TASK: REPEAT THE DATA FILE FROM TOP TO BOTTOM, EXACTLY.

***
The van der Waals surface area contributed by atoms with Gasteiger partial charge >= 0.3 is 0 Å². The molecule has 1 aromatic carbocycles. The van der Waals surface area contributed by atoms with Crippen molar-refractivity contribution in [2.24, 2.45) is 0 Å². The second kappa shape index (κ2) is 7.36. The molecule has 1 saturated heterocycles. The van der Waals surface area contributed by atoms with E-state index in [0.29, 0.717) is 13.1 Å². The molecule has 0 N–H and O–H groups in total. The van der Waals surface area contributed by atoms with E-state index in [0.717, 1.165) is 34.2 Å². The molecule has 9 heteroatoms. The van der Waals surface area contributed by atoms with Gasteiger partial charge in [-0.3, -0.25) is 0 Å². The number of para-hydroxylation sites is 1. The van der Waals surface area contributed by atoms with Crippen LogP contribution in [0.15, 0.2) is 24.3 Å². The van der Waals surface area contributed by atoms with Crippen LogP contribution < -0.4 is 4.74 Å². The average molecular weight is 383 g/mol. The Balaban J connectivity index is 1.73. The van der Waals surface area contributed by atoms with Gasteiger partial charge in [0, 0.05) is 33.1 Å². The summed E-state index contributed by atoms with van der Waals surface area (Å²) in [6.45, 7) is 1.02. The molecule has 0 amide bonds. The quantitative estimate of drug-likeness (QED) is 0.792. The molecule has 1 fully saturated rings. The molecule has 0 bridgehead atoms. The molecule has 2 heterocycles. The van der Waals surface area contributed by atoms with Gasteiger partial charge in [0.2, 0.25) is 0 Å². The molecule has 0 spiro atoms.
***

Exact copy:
The van der Waals surface area contributed by atoms with Gasteiger partial charge >= 0.3 is 0 Å². The molecule has 1 aromatic carbocycles. The van der Waals surface area contributed by atoms with Crippen molar-refractivity contribution in [2.24, 2.45) is 0 Å². The second kappa shape index (κ2) is 7.36. The molecule has 1 saturated heterocycles. The van der Waals surface area contributed by atoms with E-state index in [0.29, 0.717) is 13.1 Å². The molecule has 0 N–H and O–H groups in total. The van der Waals surface area contributed by atoms with E-state index in [0.717, 1.165) is 34.2 Å². The molecule has 9 heteroatoms. The van der Waals surface area contributed by atoms with Gasteiger partial charge in [-0.3, -0.25) is 0 Å². The number of para-hydroxylation sites is 1. The van der Waals surface area contributed by atoms with Crippen LogP contribution in [0.15, 0.2) is 24.3 Å². The van der Waals surface area contributed by atoms with Crippen LogP contribution < -0.4 is 4.74 Å². The average molecular weight is 383 g/mol. The Balaban J connectivity index is 1.73. The van der Waals surface area contributed by atoms with Gasteiger partial charge in [0, 0.05) is 33.1 Å². The summed E-state index contributed by atoms with van der Waals surface area (Å²) in [6.45, 7) is 1.02. The molecule has 0 amide bonds. The quantitative estimate of drug-likeness (QED) is 0.792. The molecule has 1 fully saturated rings. The molecule has 0 bridgehead atoms. The molecule has 2 heterocycles. The van der Waals surface area contributed by atoms with Gasteiger partial charge in [0.2, 0.25) is 0 Å². The molecule has 0 spiro atoms.